Some Turkish nationals fleeing repression in their country have turned to Poland for refugee status, Polish website Onet has reported.
Fifty-four Turks have applied for asylum in Poland since the failed coup of July 2016 in Turkey which was aimed at overthrowing President Tayyip Erdogan, the website said.
Sixteen applications have so far been rejected by Poland's Office for Foreigners, while 13 cases were discontinued due to the departure of the asylum seekers from this country.
“These individuals have failed to present any circumstances or evidence suggesting that they are under threat of persecution or may face a risk to their life or health" once back in their country, the Office for Foreigners told Onet.
According to officials, the most common reason for applying for international protection in Poland was a desire by the Turks to make their way to Western Europe.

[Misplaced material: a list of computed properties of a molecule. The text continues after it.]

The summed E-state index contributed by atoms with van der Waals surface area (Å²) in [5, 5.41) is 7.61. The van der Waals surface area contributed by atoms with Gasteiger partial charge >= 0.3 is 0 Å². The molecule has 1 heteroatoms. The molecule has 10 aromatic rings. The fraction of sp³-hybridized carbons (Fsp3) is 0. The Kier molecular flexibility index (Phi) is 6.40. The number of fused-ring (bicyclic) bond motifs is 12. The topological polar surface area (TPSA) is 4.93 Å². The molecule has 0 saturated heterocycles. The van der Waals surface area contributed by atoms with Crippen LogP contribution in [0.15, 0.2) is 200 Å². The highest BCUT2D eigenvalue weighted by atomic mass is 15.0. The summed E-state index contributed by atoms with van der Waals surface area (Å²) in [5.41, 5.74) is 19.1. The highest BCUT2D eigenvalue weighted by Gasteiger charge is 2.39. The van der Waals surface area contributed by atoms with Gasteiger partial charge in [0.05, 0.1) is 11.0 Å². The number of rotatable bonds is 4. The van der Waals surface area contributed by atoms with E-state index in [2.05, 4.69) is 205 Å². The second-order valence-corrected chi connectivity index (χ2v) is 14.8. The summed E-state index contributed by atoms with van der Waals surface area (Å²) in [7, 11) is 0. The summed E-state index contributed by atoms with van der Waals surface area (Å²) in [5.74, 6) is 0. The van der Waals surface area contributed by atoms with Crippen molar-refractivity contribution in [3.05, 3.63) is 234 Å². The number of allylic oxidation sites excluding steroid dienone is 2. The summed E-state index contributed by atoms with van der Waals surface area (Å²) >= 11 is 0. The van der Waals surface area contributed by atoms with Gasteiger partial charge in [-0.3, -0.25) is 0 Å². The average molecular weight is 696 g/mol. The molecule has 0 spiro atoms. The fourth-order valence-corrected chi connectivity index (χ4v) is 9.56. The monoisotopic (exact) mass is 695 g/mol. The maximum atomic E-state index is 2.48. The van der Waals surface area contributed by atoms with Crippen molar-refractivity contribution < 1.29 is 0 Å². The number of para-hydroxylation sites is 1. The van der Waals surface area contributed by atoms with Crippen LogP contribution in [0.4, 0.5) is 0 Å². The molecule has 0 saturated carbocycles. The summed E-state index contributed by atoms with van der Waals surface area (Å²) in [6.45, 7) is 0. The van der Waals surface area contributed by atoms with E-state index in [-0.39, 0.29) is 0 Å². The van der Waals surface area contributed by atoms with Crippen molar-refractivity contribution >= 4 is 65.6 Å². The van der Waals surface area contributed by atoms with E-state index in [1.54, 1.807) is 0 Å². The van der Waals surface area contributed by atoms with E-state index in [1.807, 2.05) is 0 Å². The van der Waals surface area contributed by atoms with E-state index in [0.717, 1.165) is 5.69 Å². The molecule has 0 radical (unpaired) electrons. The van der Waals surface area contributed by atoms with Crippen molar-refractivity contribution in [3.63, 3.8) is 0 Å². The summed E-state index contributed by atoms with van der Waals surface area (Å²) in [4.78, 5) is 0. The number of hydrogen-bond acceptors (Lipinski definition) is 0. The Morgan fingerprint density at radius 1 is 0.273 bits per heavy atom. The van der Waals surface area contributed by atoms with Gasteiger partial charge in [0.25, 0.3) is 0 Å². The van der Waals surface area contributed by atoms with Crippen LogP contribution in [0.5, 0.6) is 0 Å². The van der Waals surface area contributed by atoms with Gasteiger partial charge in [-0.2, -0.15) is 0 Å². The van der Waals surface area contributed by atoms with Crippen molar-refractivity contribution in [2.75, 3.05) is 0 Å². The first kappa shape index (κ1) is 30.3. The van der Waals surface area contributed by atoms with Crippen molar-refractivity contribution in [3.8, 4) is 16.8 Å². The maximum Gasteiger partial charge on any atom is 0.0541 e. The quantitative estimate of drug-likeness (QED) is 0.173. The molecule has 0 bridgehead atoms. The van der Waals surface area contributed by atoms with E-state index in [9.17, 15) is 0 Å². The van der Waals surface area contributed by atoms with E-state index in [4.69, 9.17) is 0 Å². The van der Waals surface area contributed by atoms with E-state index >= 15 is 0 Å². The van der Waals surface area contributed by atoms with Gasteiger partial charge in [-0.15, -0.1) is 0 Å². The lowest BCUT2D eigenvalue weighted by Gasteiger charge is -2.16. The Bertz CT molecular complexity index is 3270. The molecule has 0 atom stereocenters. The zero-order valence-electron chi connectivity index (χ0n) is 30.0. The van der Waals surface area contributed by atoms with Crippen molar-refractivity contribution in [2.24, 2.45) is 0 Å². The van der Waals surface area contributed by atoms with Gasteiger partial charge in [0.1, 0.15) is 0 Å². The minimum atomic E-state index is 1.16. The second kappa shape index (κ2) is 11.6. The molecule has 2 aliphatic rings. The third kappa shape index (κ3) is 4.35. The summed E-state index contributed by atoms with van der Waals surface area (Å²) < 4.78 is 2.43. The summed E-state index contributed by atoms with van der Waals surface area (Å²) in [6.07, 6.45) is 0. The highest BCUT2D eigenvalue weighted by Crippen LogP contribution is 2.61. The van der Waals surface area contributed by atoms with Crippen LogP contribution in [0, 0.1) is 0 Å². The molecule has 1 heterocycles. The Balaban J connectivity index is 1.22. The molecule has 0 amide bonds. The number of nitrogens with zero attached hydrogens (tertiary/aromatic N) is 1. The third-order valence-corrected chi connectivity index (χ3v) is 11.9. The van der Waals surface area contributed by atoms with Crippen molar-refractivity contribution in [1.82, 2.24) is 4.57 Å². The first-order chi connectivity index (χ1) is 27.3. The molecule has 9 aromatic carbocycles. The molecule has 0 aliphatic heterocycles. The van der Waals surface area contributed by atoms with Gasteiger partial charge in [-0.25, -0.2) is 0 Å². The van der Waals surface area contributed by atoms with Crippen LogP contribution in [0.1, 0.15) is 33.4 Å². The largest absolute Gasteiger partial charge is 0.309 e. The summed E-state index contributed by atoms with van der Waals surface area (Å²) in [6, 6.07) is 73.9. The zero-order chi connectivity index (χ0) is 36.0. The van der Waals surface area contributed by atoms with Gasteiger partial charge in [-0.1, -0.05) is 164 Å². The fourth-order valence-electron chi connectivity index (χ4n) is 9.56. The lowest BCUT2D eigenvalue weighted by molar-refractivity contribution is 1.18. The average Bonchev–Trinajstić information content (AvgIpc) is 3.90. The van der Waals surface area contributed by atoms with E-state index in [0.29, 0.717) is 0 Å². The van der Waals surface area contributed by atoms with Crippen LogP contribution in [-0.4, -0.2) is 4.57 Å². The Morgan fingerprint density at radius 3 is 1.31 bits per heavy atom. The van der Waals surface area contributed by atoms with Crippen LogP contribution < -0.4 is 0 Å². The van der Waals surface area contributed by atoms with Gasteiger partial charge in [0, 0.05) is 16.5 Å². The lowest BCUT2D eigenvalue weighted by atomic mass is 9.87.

“This migration is chiefly economic in character,” the office’s spokesperson Jakub Dudziak told Onet.
Many of the Turkish asylum seekers in Poland are being pursued by Turkish law enforcers over their links with Muslim cleric Fethullah Gulen, whom Erdogan accused of masterminding the attempt to overthrow the president, Onet reported.
Many of those who fled Turkey have been blacklisted by law enforcers and may face immediate arrest if they return, Onet said.
Polish former deputy interior minister Katarzyna Piekarska, who is assisting some Turkish families applying for refugee status in Poland, said: “These individuals have no chance of working in their homeland.”
“They will only face persecution,” she added. “If the death penalty was reinstated, they would run the risk of being executed.”